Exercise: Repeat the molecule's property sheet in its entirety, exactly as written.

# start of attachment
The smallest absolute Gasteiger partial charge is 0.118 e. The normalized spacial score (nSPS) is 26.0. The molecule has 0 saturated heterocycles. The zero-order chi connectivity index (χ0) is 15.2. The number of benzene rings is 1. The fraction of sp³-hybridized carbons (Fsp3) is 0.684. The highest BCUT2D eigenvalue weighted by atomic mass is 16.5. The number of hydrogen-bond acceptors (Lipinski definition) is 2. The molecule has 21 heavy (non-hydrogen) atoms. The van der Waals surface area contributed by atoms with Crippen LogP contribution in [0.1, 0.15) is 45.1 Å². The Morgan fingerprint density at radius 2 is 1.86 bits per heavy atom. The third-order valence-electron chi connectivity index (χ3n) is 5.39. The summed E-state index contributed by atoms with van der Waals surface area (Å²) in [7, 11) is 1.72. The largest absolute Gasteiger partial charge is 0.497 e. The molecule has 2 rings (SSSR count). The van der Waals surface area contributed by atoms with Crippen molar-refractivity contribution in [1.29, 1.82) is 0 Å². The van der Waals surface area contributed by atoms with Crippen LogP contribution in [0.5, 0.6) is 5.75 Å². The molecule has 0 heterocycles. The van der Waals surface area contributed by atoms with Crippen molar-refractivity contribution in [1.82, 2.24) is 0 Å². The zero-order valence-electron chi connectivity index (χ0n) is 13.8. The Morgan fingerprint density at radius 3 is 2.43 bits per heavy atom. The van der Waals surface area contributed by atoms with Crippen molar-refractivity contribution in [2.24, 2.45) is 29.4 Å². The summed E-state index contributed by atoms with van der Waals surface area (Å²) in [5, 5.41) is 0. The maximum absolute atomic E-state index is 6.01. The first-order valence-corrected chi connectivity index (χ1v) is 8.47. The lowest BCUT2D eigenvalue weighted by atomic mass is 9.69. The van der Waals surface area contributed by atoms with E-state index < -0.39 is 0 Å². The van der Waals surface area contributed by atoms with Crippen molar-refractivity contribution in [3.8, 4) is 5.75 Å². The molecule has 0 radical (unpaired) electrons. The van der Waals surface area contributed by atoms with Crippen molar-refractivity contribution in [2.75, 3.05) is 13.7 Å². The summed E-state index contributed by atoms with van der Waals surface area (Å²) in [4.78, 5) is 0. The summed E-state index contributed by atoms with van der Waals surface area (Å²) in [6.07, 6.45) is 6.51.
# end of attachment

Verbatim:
The smallest absolute Gasteiger partial charge is 0.118 e. The normalized spacial score (nSPS) is 26.0. The molecule has 0 saturated heterocycles. The zero-order chi connectivity index (χ0) is 15.2. The number of benzene rings is 1. The fraction of sp³-hybridized carbons (Fsp3) is 0.684. The highest BCUT2D eigenvalue weighted by atomic mass is 16.5. The number of hydrogen-bond acceptors (Lipinski definition) is 2. The molecule has 21 heavy (non-hydrogen) atoms. The van der Waals surface area contributed by atoms with Crippen LogP contribution in [0.1, 0.15) is 45.1 Å². The Morgan fingerprint density at radius 2 is 1.86 bits per heavy atom. The third-order valence-electron chi connectivity index (χ3n) is 5.39. The summed E-state index contributed by atoms with van der Waals surface area (Å²) in [7, 11) is 1.72. The largest absolute Gasteiger partial charge is 0.497 e. The molecule has 2 rings (SSSR count). The van der Waals surface area contributed by atoms with Crippen molar-refractivity contribution in [1.29, 1.82) is 0 Å². The van der Waals surface area contributed by atoms with Crippen LogP contribution in [0.5, 0.6) is 5.75 Å². The molecule has 0 heterocycles. The van der Waals surface area contributed by atoms with Crippen molar-refractivity contribution in [1.82, 2.24) is 0 Å². The zero-order valence-electron chi connectivity index (χ0n) is 13.8. The Morgan fingerprint density at radius 3 is 2.43 bits per heavy atom. The van der Waals surface area contributed by atoms with Crippen molar-refractivity contribution in [2.24, 2.45) is 29.4 Å². The summed E-state index contributed by atoms with van der Waals surface area (Å²) in [5, 5.41) is 0. The maximum absolute atomic E-state index is 6.01. The first-order valence-corrected chi connectivity index (χ1v) is 8.47. The lowest BCUT2D eigenvalue weighted by atomic mass is 9.69. The van der Waals surface area contributed by atoms with E-state index < -0.39 is 0 Å². The van der Waals surface area contributed by atoms with Crippen molar-refractivity contribution in [3.8, 4) is 5.75 Å². The molecule has 0 radical (unpaired) electrons. The van der Waals surface area contributed by atoms with Crippen molar-refractivity contribution in [2.75, 3.05) is 13.7 Å². The summed E-state index contributed by atoms with van der Waals surface area (Å²) in [4.78, 5) is 0. The summed E-state index contributed by atoms with van der Waals surface area (Å²) in [6.07, 6.45) is 6.51.